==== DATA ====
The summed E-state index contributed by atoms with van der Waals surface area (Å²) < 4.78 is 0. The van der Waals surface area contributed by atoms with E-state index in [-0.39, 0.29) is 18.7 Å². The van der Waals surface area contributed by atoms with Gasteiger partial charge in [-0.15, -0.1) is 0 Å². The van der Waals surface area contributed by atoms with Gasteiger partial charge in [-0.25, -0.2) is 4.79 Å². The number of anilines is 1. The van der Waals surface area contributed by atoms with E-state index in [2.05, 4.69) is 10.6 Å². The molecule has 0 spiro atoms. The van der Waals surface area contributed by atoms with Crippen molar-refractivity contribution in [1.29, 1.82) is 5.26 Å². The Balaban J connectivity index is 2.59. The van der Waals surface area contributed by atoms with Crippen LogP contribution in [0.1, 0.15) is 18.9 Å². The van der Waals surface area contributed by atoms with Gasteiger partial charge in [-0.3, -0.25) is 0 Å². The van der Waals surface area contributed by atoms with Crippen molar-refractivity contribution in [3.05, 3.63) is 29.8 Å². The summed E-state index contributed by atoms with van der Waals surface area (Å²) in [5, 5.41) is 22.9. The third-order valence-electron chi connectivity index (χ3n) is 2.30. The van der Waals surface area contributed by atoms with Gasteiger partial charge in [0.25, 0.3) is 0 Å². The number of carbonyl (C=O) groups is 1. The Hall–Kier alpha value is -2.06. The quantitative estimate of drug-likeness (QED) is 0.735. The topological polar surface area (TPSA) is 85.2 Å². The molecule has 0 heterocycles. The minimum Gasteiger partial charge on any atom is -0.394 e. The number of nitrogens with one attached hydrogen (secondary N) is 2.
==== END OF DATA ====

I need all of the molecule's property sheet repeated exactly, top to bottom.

The summed E-state index contributed by atoms with van der Waals surface area (Å²) < 4.78 is 0. The van der Waals surface area contributed by atoms with E-state index in [-0.39, 0.29) is 18.7 Å². The van der Waals surface area contributed by atoms with Gasteiger partial charge in [-0.15, -0.1) is 0 Å². The van der Waals surface area contributed by atoms with Gasteiger partial charge in [-0.25, -0.2) is 4.79 Å². The number of anilines is 1. The van der Waals surface area contributed by atoms with E-state index in [2.05, 4.69) is 10.6 Å². The molecule has 0 spiro atoms. The van der Waals surface area contributed by atoms with Crippen molar-refractivity contribution in [1.29, 1.82) is 5.26 Å². The Balaban J connectivity index is 2.59. The van der Waals surface area contributed by atoms with Crippen LogP contribution in [0.1, 0.15) is 18.9 Å². The van der Waals surface area contributed by atoms with Gasteiger partial charge in [-0.3, -0.25) is 0 Å². The van der Waals surface area contributed by atoms with Crippen molar-refractivity contribution in [3.05, 3.63) is 29.8 Å². The summed E-state index contributed by atoms with van der Waals surface area (Å²) in [5, 5.41) is 22.9. The third-order valence-electron chi connectivity index (χ3n) is 2.30. The van der Waals surface area contributed by atoms with Gasteiger partial charge in [0.25, 0.3) is 0 Å². The number of carbonyl (C=O) groups is 1. The Hall–Kier alpha value is -2.06. The quantitative estimate of drug-likeness (QED) is 0.735. The topological polar surface area (TPSA) is 85.2 Å². The molecule has 0 heterocycles. The minimum Gasteiger partial charge on any atom is -0.394 e. The number of nitrogens with one attached hydrogen (secondary N) is 2.